Listening effectively is really easy as you simply place all your focus on to the other person. Simple right? Why then do the majority of people in role play exercises fail to listen adequately? And I’m talking about senior partners in law firms and professional services as well as C-level directors..! It seems therefore that listening is a skill we can consciously develop. As actors we are screwed if we stop genuinely listening on stage. The trick is to park our inner monologue and focus on not only what is being said, but how it is being said.
Similarly don’t be afraid of pauses in the role play. A lengthy pause is often the moment the other person is really thinking hard about what you just said so allow them the space to think. Chances are that pause is where a change of thinking will actually occur so the last thing you want to do is break it.
5. Energy Matching
We do this unconsciously all the time. We see a friend who we had, until seeing them slumped at the bar, figured would be in their usual jocular mood. We instantly make an adjustment and decide to not go for the hi-five (or whatever). The trick is to do this consciously. So, you’re meeting a new client for the first time and have no idea what they are like. If you find they are chatty and personable, then mirror that relaxed energy. Conversely if they are brash and impatient, then cut to the quick. The point is to be able to flex your own style in the moment and to be aware of this – improvisation in other words.
Learn the difference between open, closed, multiple and leading questions. So many people ask a series of closed and lengthy, ineffective multiple questions in trying to get to dialogue in role play. It’s really much easier than that. Ask a short, pithy open question when you need to unearth information or fully understand the other person’s perspective. Closed questions work for clarifying – “Was it red or black..?” And leading questions – “Well I really don’t think that they offer anything of value, wouldn’t you say?”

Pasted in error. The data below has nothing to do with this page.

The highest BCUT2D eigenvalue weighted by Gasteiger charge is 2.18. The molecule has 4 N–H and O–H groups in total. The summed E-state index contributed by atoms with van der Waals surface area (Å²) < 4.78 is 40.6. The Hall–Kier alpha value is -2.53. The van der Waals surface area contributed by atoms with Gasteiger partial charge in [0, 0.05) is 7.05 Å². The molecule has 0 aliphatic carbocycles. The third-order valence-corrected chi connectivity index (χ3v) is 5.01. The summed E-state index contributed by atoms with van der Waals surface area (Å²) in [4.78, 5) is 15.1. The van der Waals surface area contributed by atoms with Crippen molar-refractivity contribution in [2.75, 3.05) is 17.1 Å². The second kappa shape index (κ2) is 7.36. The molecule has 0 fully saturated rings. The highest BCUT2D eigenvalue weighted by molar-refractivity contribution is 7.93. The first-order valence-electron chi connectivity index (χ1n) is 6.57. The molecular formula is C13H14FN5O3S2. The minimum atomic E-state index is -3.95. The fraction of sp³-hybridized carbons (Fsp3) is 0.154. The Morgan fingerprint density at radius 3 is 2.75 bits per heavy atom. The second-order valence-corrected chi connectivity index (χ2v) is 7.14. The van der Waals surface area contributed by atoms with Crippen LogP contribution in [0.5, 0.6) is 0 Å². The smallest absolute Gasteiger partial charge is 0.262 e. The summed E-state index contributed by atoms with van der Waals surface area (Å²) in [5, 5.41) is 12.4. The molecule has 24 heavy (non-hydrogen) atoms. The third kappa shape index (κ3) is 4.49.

7. Agree Next Steps
When all perspectives have been shared and discussed, perhaps you’ve been able to negotiate where possible and reach agreed next steps. Do ensure that next steps have actually been mutually agreed upon by checking in with the other person. A common role play mistake is to assume buy-in and launch into “Well that’s all settled then…” mindset when actually things have not been agreed… because you didn’t listen…. because there was no trust or rapport…!!
What works well here is being crystal clear about ownership and who is tasked to do what, next. Lead by example and take ownership of relevant points that you need to in the role play.
8. Summarise & Close
Offering a summary of what has been discussed, any changes made and next steps agreed on allows everyone to take stock and helps to articulate what progress has been made over the last 30 minutes or whatever.
Role play can be strange and seem artificial with observers in the room, watching your every move. It can also illuminate habits, typical behaviour and communication approach. Invariably a role play with an experienced actor/trainer will result in very useful and relevant feedback which is priceless.
Sartaj Garewal is the founder of Dynamic Presenting – a creative, leadership development consultancy, adapting theatre training to create leadership programs for business.
Dynamic Presenting – Enabling Powerful Communication